48 Children’s Legal Rights Journal [Vol. 37: 1 2017]
they were moved six times before being placed with the non-Indian couple, E.C. and C.C., in
1991.274 A year later, the children were placed with an Indian family, but that only lasted nine
days before they were returned to E.C. and C.C.275 Therapists who met with the children
emphasized their need for permanent family bonds, particularly one special-needs child.276 After
another year of searching, the tribe was unable to locate an Indian family willing to adopt the
three, but E.C. and C.C. were willing, and nobody disputed their fitness.277
In its adoption proceeding, the trial court received evidence from both lay and expert
witnesses, all of whom testified that the couple were providing for the children’s physical,
emotional, and intellectual needs, but who disagreed as to whether they were providing for the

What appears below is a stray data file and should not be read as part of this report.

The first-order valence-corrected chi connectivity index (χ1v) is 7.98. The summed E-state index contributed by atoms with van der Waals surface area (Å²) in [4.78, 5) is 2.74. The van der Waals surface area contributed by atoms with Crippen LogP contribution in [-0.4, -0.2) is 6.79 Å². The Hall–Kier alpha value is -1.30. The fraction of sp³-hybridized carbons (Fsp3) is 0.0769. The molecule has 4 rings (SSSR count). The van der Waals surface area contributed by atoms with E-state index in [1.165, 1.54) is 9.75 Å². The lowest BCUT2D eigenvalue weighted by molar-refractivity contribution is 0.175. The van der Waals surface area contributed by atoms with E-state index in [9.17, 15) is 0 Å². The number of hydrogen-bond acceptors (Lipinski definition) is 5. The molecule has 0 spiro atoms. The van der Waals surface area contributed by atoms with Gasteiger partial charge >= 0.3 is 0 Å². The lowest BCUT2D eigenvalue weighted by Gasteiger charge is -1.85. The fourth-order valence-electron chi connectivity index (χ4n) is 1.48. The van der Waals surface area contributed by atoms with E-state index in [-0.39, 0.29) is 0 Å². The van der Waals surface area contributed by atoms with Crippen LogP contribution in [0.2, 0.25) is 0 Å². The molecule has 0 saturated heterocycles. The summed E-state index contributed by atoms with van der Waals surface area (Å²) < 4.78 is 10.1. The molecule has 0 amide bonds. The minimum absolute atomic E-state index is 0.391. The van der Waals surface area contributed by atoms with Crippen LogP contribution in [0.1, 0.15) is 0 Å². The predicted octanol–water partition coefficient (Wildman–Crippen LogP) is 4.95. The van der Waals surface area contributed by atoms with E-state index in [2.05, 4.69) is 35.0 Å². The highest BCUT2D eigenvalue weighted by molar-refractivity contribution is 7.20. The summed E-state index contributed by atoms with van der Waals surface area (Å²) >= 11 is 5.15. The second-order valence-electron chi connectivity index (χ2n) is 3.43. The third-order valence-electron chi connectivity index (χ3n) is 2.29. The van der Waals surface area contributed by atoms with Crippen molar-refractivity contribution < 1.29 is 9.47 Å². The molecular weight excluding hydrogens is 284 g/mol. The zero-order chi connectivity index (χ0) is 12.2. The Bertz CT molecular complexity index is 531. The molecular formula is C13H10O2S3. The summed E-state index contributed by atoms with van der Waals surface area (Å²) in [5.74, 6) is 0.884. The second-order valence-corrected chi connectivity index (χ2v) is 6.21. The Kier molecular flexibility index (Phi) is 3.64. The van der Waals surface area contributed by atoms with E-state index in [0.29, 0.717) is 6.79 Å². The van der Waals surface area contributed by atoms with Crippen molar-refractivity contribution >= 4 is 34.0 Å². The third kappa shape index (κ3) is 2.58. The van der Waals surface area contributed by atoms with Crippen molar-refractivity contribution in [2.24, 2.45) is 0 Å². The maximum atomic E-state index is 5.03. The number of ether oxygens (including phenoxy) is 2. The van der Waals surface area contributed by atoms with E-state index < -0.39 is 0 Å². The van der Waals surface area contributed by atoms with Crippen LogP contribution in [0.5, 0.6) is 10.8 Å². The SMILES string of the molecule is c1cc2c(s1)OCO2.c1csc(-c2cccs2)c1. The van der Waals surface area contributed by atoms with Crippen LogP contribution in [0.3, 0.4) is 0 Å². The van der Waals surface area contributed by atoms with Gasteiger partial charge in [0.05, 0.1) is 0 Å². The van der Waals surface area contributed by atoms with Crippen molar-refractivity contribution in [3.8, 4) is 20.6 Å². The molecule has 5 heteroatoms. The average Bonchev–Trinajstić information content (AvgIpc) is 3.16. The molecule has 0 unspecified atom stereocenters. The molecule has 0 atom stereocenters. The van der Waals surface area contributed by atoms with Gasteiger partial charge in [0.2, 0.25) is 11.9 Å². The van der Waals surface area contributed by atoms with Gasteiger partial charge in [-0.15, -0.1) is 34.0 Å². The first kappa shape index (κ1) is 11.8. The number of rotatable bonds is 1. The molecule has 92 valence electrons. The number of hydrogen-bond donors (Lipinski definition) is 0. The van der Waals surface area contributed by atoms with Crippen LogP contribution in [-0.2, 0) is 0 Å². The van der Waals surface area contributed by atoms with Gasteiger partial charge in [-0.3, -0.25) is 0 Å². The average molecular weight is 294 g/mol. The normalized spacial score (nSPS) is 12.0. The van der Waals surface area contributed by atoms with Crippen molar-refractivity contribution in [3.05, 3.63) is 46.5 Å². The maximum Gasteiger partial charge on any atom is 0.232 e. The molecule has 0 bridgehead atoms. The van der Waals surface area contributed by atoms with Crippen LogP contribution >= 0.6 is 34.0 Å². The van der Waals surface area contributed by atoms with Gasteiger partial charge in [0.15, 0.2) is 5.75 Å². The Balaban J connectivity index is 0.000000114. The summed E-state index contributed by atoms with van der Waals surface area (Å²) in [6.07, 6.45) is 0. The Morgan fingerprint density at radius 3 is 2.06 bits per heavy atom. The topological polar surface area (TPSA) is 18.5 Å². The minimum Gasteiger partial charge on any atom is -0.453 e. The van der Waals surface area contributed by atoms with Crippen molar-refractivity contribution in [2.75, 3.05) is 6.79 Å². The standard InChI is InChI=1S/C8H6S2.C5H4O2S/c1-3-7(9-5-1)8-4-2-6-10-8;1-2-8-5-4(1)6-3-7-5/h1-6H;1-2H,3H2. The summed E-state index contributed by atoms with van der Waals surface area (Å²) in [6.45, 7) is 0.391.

children’s “cultural needs.”278 E.C. and C.C. attended powwows and tribal story-tellings, and
even arranged a Chippewa naming ceremony for one child,279 and the court found that, in any
event, the most important thing was for the children to find stable and secure homes.280 In
affirming the trial court, the court of appeal noted that the Indian foster home in which the
children had previously been placed “was unwilling to make any long-term commitment to the
children,” whereas E.C. and C.C. “have a successful track record with the children and are at
present both willing to assume and capable of meeting the children's needs for a permanent and
274 Id. at 359.
275 Id. at 359–60.
276 Id. at 365.
278 Id. at 365.
279 Id. at 361.
280 Matter of Custody of S.E.G., 507 N.W.2d 872, 883 (Minn. Ct. App. 1993)..